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Contour Gallery Rotterdam : Jan Pypers : Diorama


So you have photographers who cherish the moment, decisive or otherwise. In their judgement, the maker must always be alert for what is momentarily worth capturing. On the other end of the spectrum, you have the other image-maker; he or she who swears by control. And some among them go very far – Gregory Crewdson e.g. mobilises a small army of collaborators and realises his scenes like a film director.

Jan Pypers (Belgium 1982) belongs to the latter category of photographers who strive for control. Control he achieves in a very special way – but we will come back to that later.

Today, he is showing the Diorama series at Contour gallery in Rotterdam. They are grand images, with wide views. In each of the pictures, people are confronted with nature, with powerful impressionable animals, fauna we do not normally get to see. The image Diorama-Ursus 2024 is an exemplary: on the left, a large brown bear, on the right, a group of adolescents in sportswear. In the background, a football pitch with a stand marked with the word ‘Visitors’, and the message is clear: we do find ourselves in cultivated space, BUT we too are visitors. It also recalls a memory Jan Pypers mentioned in the past: suddenly, as a child, he found himself in a forest face to face with a deer with big antlers, it filled him with fear but also with an idea of connection. This is a recurring theme in his work: in Diorama, Pypers considers the clash between cultivated space and nature; in Nightgardeners (the previous series), the emphasis was on the loss of the link between human action and existence and nature.

Pypers is inspired by film, and by directors who evoke atmosphere. It was also his first love – he studied film production. The images look almost like film stills and are bathed in a dreamy/strange atmosphere, challenging you as a viewer to imagine the sequel: how do they get there, what is going on and… how does it end?

The series is called “Diorama”, viewing box, and that actually says a lot about Jan Pypers’ philosophy as well as his working method. He creates an illusion and does so by creating viewing boxes. The Diorama is centuries old: the lamentation of Christ by Niccolò dell’Arca (c. 1435-1440) in Bologna is de facto a Diorama, and by extension you could even describe the nativity scene as such. But it is from the late 19th century that plenty of Dioramas are realised – viewing boxes with zoological, ethnological, natural history or historical subjects for museums, for educational purposes. Whether miniatures or life-size, they have one characteristic in common: they make what is distant in time or space visible, and fit perfectly into the need for visual culture of 19th- or 20th-century man. And that is precisely what Pypers’ does, making the invisible visible.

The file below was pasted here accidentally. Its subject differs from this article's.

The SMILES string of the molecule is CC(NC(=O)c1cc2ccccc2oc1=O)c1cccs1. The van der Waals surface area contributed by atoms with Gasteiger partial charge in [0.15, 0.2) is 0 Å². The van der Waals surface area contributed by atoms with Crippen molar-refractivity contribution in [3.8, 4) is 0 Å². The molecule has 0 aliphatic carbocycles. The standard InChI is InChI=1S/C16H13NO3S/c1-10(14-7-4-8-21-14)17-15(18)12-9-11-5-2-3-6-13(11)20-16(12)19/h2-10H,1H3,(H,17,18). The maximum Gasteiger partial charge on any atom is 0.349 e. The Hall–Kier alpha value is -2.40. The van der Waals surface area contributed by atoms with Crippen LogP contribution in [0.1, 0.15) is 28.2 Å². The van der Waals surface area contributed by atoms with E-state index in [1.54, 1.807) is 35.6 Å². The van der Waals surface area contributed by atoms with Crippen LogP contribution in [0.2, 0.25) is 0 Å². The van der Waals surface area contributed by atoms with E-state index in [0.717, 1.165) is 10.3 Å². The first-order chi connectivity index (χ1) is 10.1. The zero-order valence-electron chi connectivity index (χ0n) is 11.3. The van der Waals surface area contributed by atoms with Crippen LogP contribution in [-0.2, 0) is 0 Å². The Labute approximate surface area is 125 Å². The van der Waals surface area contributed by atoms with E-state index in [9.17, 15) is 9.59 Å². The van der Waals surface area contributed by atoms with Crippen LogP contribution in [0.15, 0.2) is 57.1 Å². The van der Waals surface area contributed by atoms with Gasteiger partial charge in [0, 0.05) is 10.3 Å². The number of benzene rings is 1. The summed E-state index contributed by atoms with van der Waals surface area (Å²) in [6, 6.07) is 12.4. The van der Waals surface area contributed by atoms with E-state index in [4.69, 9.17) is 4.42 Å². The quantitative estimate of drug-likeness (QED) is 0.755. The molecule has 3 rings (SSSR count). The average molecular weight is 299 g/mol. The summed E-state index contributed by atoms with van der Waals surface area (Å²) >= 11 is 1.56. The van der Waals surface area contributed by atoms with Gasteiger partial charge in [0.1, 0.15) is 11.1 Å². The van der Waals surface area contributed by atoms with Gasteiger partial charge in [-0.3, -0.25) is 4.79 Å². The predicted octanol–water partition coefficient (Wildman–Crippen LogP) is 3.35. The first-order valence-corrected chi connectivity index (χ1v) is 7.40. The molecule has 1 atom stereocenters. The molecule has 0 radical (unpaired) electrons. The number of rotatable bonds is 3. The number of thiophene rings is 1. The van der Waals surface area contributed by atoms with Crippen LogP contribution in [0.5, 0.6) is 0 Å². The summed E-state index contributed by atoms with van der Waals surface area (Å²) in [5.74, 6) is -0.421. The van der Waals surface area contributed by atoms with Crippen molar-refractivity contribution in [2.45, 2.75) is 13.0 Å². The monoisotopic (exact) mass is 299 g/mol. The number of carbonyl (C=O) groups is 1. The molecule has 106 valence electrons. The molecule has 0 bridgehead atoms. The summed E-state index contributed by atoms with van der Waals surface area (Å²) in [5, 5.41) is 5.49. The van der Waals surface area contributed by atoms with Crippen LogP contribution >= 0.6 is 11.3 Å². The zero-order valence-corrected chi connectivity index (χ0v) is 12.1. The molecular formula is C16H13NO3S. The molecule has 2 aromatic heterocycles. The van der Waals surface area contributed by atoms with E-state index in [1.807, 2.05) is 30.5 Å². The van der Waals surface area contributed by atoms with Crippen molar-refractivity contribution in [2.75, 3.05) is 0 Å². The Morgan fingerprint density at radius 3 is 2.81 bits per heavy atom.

And now to how he achieves it. I mentioned briefly the need for control, which he attains by creating models. Very meticulously, he creates a world to scale, with incredible attention to detail. He builds landscapes, buildings with all kinds of materials. And as in Dioramas, he works with forced perspective, creating the impression of depth. It is a monk’s work into which he puts a lot of energy. And then follows an incredible and unexpected step: once the image is finished, he destroys the model.

Jan Pypers creates the widest panoramic landscapes to scale, and asks pressing topical questions about man’s relationship with his environment – until 12 May at Contour Gallery Rotterdam.

John Devos (ad)


Contour Gallery
Josephstraat 164
3014 TX Rotterdam
The Netherlands
[email protected]

Thu-Fri 11am – 5pm
Sat 1-5pm
Wed & Sun by appointment

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